The 6803 is initialized by the MPU at power up into 6803 mode N. Once initialized and running, the sound ROM code running in the 6803 accepts sound signal commands and merely reads pre-formatted sound "clips" from the sound ROMs and then writes the data to the ZN429 (U6) digital-to-analog converter (DAC) 8 bits at a time. The DAC converts the digital data to an analog level which is presented to the amplifiers for output to the speaker(s).
The board creates 5VDC on board by regulating 12VDC down to 5VDC. Unregulated 12VDC enters the board at J1-10. It is filtered by C8, C9, and C10. The inductor at L1 smooths the voltage somewhat. D6 (VR332, equivalent to a 1N5402), D7, and D8 drop the voltage by .5 - .7 volts (normal voltage drop across a diode). The 7805 at U9 further regulates the voltage down to 5VDC which can be measured at TP2 (TP3 is ground).
This 5VDC is used as a reference voltage by the amplifiers as well as to power the TTL logic ICs. The ZN429 DAC also uses this 5VDC as a voltage reference. To prevent the sound volume from fluctuating over the range of operating temperatures, the reference voltage is held constant by a "voltage divider biasing circuit" comprised of resistors at R22, R23, and R24, and a 2N5305 NPN transistor at Q7. This reference voltage is presented at pin 5 of the DAC.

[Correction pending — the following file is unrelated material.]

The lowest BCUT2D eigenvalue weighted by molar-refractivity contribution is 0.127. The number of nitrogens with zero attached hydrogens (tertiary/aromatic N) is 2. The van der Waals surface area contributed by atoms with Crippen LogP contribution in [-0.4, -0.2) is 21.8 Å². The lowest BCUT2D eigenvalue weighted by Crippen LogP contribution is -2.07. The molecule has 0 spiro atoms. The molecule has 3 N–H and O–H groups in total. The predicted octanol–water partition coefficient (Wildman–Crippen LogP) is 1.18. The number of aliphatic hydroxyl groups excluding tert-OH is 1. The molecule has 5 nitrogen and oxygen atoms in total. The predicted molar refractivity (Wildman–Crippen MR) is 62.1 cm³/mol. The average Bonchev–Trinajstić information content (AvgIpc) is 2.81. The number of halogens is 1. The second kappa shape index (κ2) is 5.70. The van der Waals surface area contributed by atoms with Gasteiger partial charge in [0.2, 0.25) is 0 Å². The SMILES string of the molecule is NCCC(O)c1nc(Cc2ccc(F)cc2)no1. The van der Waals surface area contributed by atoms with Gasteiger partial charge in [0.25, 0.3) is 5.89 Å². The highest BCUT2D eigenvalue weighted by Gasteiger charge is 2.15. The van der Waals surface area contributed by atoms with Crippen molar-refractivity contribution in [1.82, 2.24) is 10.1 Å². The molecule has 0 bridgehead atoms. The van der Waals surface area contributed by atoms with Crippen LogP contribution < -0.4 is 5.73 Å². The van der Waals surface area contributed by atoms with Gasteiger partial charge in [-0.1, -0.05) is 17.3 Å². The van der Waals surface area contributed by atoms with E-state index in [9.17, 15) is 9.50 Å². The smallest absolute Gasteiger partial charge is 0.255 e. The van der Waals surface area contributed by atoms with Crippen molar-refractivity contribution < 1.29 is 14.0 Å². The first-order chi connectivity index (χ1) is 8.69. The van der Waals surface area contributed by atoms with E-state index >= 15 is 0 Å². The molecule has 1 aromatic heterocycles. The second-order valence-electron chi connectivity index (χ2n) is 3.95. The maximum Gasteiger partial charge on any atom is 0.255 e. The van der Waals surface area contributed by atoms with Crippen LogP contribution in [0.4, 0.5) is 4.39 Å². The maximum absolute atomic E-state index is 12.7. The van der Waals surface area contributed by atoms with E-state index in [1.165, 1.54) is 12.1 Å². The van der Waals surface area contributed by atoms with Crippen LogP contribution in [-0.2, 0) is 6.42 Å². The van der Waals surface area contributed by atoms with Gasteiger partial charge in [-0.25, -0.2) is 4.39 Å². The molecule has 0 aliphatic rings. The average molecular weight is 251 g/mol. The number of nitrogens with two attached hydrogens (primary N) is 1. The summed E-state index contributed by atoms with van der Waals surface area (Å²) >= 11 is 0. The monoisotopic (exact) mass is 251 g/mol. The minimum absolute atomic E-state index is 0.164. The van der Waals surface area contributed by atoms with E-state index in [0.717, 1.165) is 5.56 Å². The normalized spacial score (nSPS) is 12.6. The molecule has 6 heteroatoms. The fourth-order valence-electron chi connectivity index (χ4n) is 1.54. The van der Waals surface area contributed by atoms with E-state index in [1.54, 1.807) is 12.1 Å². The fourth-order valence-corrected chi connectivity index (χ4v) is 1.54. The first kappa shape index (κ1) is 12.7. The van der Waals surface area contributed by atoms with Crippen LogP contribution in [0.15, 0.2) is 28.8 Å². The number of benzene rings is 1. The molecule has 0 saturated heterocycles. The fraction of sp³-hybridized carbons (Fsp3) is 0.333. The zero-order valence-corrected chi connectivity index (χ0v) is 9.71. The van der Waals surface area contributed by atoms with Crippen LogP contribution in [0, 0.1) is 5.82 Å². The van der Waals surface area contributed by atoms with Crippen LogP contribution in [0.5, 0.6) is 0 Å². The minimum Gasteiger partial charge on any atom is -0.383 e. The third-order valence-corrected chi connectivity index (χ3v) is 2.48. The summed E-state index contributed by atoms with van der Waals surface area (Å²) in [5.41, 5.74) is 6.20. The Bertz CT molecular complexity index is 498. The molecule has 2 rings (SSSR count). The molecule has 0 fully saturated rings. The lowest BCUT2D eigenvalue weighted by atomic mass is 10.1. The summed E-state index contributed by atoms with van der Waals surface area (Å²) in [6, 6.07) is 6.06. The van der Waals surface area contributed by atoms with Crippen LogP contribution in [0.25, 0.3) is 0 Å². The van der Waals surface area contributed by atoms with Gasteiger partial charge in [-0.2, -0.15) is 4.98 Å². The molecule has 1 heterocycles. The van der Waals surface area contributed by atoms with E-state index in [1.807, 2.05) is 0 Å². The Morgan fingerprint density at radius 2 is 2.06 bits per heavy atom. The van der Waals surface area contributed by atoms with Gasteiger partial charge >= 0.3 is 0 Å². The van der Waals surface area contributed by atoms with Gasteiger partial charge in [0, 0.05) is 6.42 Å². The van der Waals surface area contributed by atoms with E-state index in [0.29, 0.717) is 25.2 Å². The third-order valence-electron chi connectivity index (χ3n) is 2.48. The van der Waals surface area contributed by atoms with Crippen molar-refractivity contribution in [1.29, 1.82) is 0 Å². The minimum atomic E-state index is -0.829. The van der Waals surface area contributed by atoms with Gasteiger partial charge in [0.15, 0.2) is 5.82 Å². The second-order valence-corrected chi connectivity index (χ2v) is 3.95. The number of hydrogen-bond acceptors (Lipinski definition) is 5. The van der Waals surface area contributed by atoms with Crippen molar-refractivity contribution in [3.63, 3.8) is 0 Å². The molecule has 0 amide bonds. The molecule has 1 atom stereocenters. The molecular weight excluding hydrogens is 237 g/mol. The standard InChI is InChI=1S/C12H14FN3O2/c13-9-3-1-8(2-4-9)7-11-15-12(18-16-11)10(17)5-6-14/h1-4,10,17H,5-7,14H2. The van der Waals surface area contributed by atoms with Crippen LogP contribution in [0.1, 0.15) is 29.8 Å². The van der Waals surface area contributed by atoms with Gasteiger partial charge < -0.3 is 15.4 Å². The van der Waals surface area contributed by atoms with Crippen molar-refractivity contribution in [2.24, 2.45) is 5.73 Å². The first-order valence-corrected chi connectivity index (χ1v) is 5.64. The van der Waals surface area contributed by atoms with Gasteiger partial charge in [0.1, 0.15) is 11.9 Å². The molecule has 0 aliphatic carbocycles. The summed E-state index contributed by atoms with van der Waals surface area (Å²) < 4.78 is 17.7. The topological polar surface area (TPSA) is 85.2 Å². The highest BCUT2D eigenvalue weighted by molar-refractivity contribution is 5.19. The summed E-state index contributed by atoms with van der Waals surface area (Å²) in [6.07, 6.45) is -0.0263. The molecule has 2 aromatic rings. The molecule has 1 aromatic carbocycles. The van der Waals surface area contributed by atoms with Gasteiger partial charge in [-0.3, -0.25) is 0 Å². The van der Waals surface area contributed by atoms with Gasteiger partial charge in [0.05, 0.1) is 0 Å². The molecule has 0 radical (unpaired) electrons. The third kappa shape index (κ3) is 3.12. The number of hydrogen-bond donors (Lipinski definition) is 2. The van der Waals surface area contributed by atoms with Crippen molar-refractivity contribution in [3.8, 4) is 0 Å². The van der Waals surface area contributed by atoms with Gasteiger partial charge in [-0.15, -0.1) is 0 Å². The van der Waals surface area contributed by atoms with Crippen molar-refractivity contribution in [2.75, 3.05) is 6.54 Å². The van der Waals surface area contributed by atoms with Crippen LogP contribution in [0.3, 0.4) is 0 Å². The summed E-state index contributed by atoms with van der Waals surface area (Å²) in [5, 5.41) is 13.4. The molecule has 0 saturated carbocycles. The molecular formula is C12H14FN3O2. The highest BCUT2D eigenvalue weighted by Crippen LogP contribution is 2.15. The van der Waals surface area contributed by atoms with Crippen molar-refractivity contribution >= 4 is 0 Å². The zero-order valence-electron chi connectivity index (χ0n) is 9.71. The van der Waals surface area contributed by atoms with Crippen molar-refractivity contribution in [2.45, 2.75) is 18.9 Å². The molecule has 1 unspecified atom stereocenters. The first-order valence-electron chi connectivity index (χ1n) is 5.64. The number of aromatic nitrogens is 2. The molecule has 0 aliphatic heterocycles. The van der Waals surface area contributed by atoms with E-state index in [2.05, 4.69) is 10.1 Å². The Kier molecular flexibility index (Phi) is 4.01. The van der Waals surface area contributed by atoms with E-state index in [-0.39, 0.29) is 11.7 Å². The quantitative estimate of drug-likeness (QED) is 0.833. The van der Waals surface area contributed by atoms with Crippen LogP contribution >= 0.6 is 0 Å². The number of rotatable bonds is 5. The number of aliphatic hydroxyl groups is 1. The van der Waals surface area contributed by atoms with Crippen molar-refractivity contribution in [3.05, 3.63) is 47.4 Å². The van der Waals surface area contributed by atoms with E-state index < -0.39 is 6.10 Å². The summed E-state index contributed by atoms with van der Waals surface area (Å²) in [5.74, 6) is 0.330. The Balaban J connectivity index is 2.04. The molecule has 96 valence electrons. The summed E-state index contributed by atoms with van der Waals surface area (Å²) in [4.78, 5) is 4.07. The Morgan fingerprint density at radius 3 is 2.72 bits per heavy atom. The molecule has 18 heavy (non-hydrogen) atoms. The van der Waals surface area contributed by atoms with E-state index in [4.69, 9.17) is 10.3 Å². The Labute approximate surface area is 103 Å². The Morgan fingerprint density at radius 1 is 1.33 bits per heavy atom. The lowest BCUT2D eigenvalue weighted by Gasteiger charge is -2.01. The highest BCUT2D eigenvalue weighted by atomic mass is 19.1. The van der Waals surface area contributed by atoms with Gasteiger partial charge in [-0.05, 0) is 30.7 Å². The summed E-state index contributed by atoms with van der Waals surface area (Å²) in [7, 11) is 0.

TP1 should measure about 11VDC.
TP2 is 5VDC.
TP3 is ground.
TP4 is the clock signal, provided externally by the 6803 for the purpose of synchronizing address and data read cycles.
TP5 is the reset signal, which is also present on pin 6 of the 6803.
Bally Cheap Squeak Sound Board with Jumpers Highlighted
Jumpers JW2, JW4, JW7, JW10, and JW11 should be installed when U3 EPROM is installed for Lady Luck.
3.3.3 Turbo Cheap Squeak (T.C.S.)
The Bally Turbo Cheap Squeak (T.C.S.) Sound Board. Note that the headers, which are normally individual pins soldered directly to the board, have been replaced on this board. The test switch is also broken on this board.
The Turbo Cheap Squeak sound board was used on games like Strange Science and Motordome. The sounds it can produce are pretty basic.
The board features a 68B09EP processor, a 6821 PIA, 16K of static ram, and 256K of ROM. It interfaces to the MPU similarly to the Bally Squawk and Talk board. Volume is controlled by the pot at VR1.
Note that the board is marked "T.C.S. FOR PINBALL". Some Bally / Midway video games also use a Turbo Cheap Squeak sound board. The T.C.S. sound boards used for video games and pinball are not 1-to-1 compatible between one another.